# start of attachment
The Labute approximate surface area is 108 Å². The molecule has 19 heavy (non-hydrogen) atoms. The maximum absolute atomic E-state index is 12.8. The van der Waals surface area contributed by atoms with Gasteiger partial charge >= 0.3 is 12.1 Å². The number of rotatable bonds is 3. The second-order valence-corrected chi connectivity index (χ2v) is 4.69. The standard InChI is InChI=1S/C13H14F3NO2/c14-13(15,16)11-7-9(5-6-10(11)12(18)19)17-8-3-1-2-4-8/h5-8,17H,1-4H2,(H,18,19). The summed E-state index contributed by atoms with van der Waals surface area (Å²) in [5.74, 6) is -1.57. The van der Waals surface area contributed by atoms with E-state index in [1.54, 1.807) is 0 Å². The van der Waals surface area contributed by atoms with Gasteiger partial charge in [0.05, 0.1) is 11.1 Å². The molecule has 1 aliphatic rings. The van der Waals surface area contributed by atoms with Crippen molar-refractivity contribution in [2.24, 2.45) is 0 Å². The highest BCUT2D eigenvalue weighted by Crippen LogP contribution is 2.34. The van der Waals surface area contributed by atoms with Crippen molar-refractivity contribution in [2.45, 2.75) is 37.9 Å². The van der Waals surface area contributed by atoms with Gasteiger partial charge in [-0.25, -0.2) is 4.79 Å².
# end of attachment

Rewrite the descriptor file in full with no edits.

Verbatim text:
The Labute approximate surface area is 108 Å². The molecule has 19 heavy (non-hydrogen) atoms. The maximum absolute atomic E-state index is 12.8. The van der Waals surface area contributed by atoms with Gasteiger partial charge >= 0.3 is 12.1 Å². The number of rotatable bonds is 3. The second-order valence-corrected chi connectivity index (χ2v) is 4.69. The standard InChI is InChI=1S/C13H14F3NO2/c14-13(15,16)11-7-9(5-6-10(11)12(18)19)17-8-3-1-2-4-8/h5-8,17H,1-4H2,(H,18,19). The summed E-state index contributed by atoms with van der Waals surface area (Å²) in [5.74, 6) is -1.57. The van der Waals surface area contributed by atoms with E-state index in [1.54, 1.807) is 0 Å². The van der Waals surface area contributed by atoms with Gasteiger partial charge in [0.05, 0.1) is 11.1 Å². The molecule has 1 aliphatic rings. The van der Waals surface area contributed by atoms with Crippen molar-refractivity contribution in [2.24, 2.45) is 0 Å². The highest BCUT2D eigenvalue weighted by Crippen LogP contribution is 2.34. The van der Waals surface area contributed by atoms with Crippen molar-refractivity contribution in [2.45, 2.75) is 37.9 Å². The van der Waals surface area contributed by atoms with Gasteiger partial charge in [-0.25, -0.2) is 4.79 Å².